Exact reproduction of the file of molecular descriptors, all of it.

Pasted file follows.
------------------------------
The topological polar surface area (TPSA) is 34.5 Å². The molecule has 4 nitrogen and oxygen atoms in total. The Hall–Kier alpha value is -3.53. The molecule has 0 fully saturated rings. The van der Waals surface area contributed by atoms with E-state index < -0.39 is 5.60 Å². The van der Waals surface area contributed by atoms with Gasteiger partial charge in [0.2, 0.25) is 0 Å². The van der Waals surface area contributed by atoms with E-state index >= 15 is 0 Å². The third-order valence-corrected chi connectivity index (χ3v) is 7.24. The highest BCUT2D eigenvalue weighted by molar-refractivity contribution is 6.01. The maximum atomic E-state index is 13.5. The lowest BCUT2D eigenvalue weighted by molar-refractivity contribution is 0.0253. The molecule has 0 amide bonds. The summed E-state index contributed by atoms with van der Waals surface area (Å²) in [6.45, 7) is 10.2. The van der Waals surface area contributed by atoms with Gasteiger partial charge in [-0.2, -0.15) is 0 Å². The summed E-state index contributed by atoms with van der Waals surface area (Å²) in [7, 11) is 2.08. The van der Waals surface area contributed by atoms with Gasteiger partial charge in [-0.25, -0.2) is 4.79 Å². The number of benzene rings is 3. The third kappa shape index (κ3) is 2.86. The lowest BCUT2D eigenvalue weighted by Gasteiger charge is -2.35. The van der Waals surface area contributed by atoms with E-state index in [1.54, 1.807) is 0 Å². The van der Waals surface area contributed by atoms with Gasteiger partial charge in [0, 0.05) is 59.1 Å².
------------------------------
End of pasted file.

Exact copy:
The topological polar surface area (TPSA) is 34.5 Å². The molecule has 4 nitrogen and oxygen atoms in total. The Hall–Kier alpha value is -3.53. The molecule has 0 fully saturated rings. The van der Waals surface area contributed by atoms with E-state index < -0.39 is 5.60 Å². The van der Waals surface area contributed by atoms with Gasteiger partial charge in [0.2, 0.25) is 0 Å². The van der Waals surface area contributed by atoms with E-state index >= 15 is 0 Å². The third-order valence-corrected chi connectivity index (χ3v) is 7.24. The highest BCUT2D eigenvalue weighted by molar-refractivity contribution is 6.01. The maximum atomic E-state index is 13.5. The lowest BCUT2D eigenvalue weighted by molar-refractivity contribution is 0.0253. The molecule has 0 amide bonds. The summed E-state index contributed by atoms with van der Waals surface area (Å²) in [6.45, 7) is 10.2. The van der Waals surface area contributed by atoms with Gasteiger partial charge in [-0.2, -0.15) is 0 Å². The summed E-state index contributed by atoms with van der Waals surface area (Å²) in [7, 11) is 2.08. The van der Waals surface area contributed by atoms with Gasteiger partial charge in [-0.25, -0.2) is 4.79 Å². The number of benzene rings is 3. The third kappa shape index (κ3) is 2.86. The lowest BCUT2D eigenvalue weighted by Gasteiger charge is -2.35. The van der Waals surface area contributed by atoms with E-state index in [1.54, 1.807) is 0 Å². The van der Waals surface area contributed by atoms with Gasteiger partial charge in [0, 0.05) is 59.1 Å².